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Area of a sector from a chord

  1. Mar 25, 2014 #1
    1. The problem statement, all variables and given/known data

    Suppose we have a circle of radius r, and two points A and B on the circle.

    We want to know the area of the sector cut off by A and B as a function of radius r and AB (the length of SEGMENT AB)

    Without calculus or trig.

    2. Relevant equations



    3. The attempt at a solution

    Part of the question included "is this possible" and after trying for a while, I think not.

    Can I get a confirmation either way?

    Thanks
     
  2. jcsd
  3. Mar 25, 2014 #2

    LCKurtz

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    It depends on what is allowed "without calculus or trig", but I would say yes.
     
  4. Mar 25, 2014 #3
    My issue is that I feel like since the area of the sector involves the center angle - easily a transcendental given some interger AB value, that there isn't a way to get that transcendental without trig.
     
  5. Mar 25, 2014 #4

    LCKurtz

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    Of course, you can argue that you don't even know the circumference formula without calculus, or even have the concept of "area" for a circle. That's why I say it depends on what's allowed. Also, I see that you are given the segment AB, which I took to mean the arc AB. If you mean the length of the chord, then I would be more inclined to say no.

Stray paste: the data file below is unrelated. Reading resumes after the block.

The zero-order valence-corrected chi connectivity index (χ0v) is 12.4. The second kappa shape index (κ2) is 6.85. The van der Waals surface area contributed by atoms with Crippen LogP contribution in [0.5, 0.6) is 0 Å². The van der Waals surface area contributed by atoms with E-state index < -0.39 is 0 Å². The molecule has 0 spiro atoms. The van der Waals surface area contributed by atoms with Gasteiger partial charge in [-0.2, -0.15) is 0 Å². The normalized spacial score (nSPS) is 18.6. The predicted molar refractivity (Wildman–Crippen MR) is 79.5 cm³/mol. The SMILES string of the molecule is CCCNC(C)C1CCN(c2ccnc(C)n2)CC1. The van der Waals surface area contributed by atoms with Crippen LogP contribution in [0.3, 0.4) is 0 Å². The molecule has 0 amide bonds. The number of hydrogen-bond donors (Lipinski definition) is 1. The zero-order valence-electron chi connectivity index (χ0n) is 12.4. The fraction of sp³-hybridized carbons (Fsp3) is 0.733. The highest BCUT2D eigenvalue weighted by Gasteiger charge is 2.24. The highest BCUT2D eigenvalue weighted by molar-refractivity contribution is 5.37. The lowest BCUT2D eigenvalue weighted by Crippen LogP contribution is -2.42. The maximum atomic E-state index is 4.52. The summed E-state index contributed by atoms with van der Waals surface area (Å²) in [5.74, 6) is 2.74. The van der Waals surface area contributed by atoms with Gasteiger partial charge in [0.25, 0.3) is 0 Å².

6. Mar 25, 2014 #5
    You're right, I should clarify.

    I am allowed to use "high school geometry."

    I know the area of a circle, I know Pythagorean theorem, I know area of a sector (in terms of radius and central angle) and so on.

    But I could not say anything about the central angle with say, arcsin.
     
  7. Mar 25, 2014 #6
    We were trolled, no solution.
     
  8. Mar 25, 2014 #7

    HallsofIvy

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    Who was "trolled" and by whom? Where did you get this problem? It's relatively simple to solve but does require trigonometry.
     
  9. Mar 25, 2014 #8
    My professor asked if it could be done, and if so, show how, for homework.

    In class he revealed that it can't. So we were "trolled" in that we spent a lot of time on it because we figured that professors don't usually ask these if it really can't be done.
     
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